Was a South Korean missionary murdered by North Korean agents?

Kim Ha-young believes her husband was murdered for helping North Koreans defect.

It’s almost two years since she found her husband, Kim Chang-hwan, foaming at the mouth in the Chinese city of Dandong on the North Korean border. The 46-year-old father of two had been working as a missionary, helping North Korean defectors escape across the border. Kim Ha-young was living in the border city as well, helping her husband.

She had just spoken to her husband 15 minutes earlier. “He told me he was meeting a North Korean defector and would then come home. A short time later I got a call from one of his colleagues who said (my husband) collapsed on the street and he told me to rush to the hospital,” she said. “When I got there he was dead.”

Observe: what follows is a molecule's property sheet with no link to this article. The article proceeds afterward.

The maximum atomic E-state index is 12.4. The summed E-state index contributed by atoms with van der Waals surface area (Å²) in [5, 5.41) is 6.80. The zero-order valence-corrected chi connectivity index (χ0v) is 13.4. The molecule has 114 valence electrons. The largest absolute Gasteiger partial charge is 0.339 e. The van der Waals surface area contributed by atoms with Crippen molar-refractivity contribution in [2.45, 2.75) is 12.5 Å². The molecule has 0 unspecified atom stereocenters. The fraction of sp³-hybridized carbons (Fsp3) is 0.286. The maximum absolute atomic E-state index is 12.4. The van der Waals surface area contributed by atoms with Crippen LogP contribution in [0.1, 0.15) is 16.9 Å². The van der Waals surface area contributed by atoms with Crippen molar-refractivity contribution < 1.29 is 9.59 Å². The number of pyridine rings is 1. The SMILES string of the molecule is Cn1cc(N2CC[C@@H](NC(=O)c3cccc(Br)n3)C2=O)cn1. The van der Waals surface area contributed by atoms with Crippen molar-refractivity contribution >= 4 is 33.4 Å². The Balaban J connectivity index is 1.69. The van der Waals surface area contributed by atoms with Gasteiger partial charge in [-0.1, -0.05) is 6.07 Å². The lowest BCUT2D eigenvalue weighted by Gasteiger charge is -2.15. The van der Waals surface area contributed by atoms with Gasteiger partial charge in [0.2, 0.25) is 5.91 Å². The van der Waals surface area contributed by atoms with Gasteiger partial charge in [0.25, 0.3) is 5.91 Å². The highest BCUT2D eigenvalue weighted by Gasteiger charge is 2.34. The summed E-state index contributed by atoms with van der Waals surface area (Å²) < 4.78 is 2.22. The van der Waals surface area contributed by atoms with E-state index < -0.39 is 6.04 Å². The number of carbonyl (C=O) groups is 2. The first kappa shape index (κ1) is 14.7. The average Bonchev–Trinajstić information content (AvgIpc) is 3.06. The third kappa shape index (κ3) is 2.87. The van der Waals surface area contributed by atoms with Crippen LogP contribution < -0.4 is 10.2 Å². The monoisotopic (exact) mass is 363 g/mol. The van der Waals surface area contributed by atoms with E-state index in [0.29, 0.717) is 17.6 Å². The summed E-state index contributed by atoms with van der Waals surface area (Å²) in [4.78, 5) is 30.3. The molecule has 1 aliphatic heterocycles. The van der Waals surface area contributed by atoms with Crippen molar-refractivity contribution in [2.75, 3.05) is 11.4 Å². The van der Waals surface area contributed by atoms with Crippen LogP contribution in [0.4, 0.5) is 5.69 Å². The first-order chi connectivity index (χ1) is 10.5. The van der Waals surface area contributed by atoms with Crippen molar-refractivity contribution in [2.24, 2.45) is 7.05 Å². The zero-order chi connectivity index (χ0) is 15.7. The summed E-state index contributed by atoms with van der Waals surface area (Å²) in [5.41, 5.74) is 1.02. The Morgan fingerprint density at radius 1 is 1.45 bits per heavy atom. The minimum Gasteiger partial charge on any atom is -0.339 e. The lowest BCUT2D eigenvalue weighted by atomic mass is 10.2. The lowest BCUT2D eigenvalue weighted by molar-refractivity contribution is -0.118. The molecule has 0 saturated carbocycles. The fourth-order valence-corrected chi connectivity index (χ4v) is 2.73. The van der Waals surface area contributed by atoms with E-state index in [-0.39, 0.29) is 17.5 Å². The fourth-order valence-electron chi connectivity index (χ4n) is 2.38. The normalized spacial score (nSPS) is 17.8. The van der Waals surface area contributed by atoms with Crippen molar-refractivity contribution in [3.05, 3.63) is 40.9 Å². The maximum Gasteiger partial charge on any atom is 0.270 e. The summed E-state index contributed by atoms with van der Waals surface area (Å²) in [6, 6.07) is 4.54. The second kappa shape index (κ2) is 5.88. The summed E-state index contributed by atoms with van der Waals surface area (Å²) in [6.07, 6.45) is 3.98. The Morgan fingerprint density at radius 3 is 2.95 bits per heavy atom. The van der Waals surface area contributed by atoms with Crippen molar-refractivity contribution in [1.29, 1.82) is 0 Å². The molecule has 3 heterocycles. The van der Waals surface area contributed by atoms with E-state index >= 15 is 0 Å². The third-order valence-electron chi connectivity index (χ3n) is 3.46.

Hospital officials said Kim Chang-hwan had committed suicide by swallowing pesticides. His wife believes he was killed by a North Korean agent.

Refusing to accept the hospital’s explanation for her husband’s death, Kim Ha-young demanded the Chinese government conduct an autopsy. The autopsy report came back saying there was no poison in his system. Fearful of a cover-up, she went to the morgue before his body was cremated and collected samples of his blood on a glove and gave them to South Korean authorities on her return to Seoul.

The South Korean government report on that blood sample, reviewed by CNN, revealed levels of poison high enough to kill a person instantly.

“My husband was aware of the risk. People around us were telling us that it is a dangerous job because the North Korean government will severely deal with people who helped North Koreans defect,” she said. “We thought maybe the risk was prison or being expelled from the country by Chinese government. We never thought that it would cost his life.”

Fellow missionary Seok Sa-hyun said his friend had received threats in the past but nothing could stop him from helping defectors or providing food to North Korea’s malnourished children.